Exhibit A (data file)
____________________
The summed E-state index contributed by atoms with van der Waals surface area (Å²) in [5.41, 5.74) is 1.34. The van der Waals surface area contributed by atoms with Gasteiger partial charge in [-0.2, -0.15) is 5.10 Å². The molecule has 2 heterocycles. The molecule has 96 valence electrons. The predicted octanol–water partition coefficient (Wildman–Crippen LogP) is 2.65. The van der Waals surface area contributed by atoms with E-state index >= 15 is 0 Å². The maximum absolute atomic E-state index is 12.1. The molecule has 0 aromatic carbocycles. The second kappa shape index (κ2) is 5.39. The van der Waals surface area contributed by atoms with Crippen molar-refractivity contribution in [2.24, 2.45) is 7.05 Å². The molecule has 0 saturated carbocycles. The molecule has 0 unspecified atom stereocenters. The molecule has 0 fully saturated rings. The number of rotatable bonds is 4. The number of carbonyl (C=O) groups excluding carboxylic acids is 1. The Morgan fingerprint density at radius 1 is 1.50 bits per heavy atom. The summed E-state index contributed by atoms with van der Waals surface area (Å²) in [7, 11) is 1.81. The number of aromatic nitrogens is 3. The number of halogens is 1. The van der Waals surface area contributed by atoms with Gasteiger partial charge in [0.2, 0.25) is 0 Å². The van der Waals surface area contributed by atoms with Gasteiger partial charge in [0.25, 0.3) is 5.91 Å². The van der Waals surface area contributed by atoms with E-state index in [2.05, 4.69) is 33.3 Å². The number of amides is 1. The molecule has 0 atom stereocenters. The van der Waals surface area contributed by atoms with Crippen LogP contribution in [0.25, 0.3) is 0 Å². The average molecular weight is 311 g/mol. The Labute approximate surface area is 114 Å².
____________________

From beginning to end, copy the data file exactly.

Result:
The summed E-state index contributed by atoms with van der Waals surface area (Å²) in [5.41, 5.74) is 1.34. The van der Waals surface area contributed by atoms with Gasteiger partial charge in [-0.2, -0.15) is 5.10 Å². The molecule has 2 heterocycles. The molecule has 96 valence electrons. The predicted octanol–water partition coefficient (Wildman–Crippen LogP) is 2.65. The van der Waals surface area contributed by atoms with E-state index >= 15 is 0 Å². The maximum absolute atomic E-state index is 12.1. The molecule has 0 aromatic carbocycles. The second kappa shape index (κ2) is 5.39. The van der Waals surface area contributed by atoms with Crippen molar-refractivity contribution in [2.24, 2.45) is 7.05 Å². The molecule has 0 saturated carbocycles. The molecule has 0 unspecified atom stereocenters. The molecule has 0 fully saturated rings. The number of rotatable bonds is 4. The number of carbonyl (C=O) groups excluding carboxylic acids is 1. The Morgan fingerprint density at radius 1 is 1.50 bits per heavy atom. The summed E-state index contributed by atoms with van der Waals surface area (Å²) in [7, 11) is 1.81. The number of aromatic nitrogens is 3. The number of halogens is 1. The van der Waals surface area contributed by atoms with Gasteiger partial charge in [0.2, 0.25) is 0 Å². The van der Waals surface area contributed by atoms with Gasteiger partial charge in [0.25, 0.3) is 5.91 Å². The van der Waals surface area contributed by atoms with E-state index in [2.05, 4.69) is 33.3 Å². The number of amides is 1. The molecule has 0 atom stereocenters. The van der Waals surface area contributed by atoms with Crippen LogP contribution in [0.25, 0.3) is 0 Å². The average molecular weight is 311 g/mol. The Labute approximate surface area is 114 Å².